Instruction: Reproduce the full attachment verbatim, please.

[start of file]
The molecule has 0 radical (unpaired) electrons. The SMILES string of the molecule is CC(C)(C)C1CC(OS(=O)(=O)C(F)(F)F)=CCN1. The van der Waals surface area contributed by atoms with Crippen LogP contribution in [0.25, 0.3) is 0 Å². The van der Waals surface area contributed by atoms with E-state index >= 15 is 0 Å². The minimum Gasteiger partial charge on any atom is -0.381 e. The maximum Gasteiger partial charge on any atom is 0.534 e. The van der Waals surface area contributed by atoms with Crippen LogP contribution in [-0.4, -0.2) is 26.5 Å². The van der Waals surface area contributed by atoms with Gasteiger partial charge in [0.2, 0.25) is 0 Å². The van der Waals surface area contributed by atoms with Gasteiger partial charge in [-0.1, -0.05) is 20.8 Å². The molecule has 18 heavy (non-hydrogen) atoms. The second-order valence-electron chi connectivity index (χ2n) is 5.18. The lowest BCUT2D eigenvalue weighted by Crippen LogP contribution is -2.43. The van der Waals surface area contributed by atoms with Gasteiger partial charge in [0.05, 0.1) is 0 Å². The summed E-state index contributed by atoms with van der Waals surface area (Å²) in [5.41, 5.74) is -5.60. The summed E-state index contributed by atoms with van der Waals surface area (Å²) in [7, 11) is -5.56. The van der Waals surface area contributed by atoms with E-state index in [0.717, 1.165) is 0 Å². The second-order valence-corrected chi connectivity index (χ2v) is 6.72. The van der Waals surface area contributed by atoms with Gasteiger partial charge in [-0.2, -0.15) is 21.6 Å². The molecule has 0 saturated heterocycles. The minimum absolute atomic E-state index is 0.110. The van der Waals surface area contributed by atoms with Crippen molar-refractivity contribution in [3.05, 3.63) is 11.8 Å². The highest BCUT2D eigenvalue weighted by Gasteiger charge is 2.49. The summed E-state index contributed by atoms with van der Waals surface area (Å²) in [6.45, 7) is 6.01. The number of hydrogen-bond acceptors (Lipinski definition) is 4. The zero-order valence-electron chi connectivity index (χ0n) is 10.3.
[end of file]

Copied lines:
The molecule has 0 radical (unpaired) electrons. The SMILES string of the molecule is CC(C)(C)C1CC(OS(=O)(=O)C(F)(F)F)=CCN1. The van der Waals surface area contributed by atoms with Crippen LogP contribution in [0.25, 0.3) is 0 Å². The van der Waals surface area contributed by atoms with E-state index >= 15 is 0 Å². The minimum Gasteiger partial charge on any atom is -0.381 e. The maximum Gasteiger partial charge on any atom is 0.534 e. The van der Waals surface area contributed by atoms with Crippen LogP contribution in [-0.4, -0.2) is 26.5 Å². The van der Waals surface area contributed by atoms with Gasteiger partial charge in [0.2, 0.25) is 0 Å². The van der Waals surface area contributed by atoms with Gasteiger partial charge in [-0.1, -0.05) is 20.8 Å². The molecule has 18 heavy (non-hydrogen) atoms. The second-order valence-electron chi connectivity index (χ2n) is 5.18. The lowest BCUT2D eigenvalue weighted by Crippen LogP contribution is -2.43. The van der Waals surface area contributed by atoms with Gasteiger partial charge in [0.05, 0.1) is 0 Å². The summed E-state index contributed by atoms with van der Waals surface area (Å²) in [5.41, 5.74) is -5.60. The summed E-state index contributed by atoms with van der Waals surface area (Å²) in [7, 11) is -5.56. The van der Waals surface area contributed by atoms with E-state index in [0.717, 1.165) is 0 Å². The second-order valence-corrected chi connectivity index (χ2v) is 6.72. The van der Waals surface area contributed by atoms with Gasteiger partial charge in [-0.2, -0.15) is 21.6 Å². The molecule has 0 saturated heterocycles. The minimum absolute atomic E-state index is 0.110. The van der Waals surface area contributed by atoms with Crippen molar-refractivity contribution in [3.05, 3.63) is 11.8 Å². The highest BCUT2D eigenvalue weighted by Gasteiger charge is 2.49. The summed E-state index contributed by atoms with van der Waals surface area (Å²) in [6.45, 7) is 6.01. The number of hydrogen-bond acceptors (Lipinski definition) is 4. The zero-order valence-electron chi connectivity index (χ0n) is 10.3.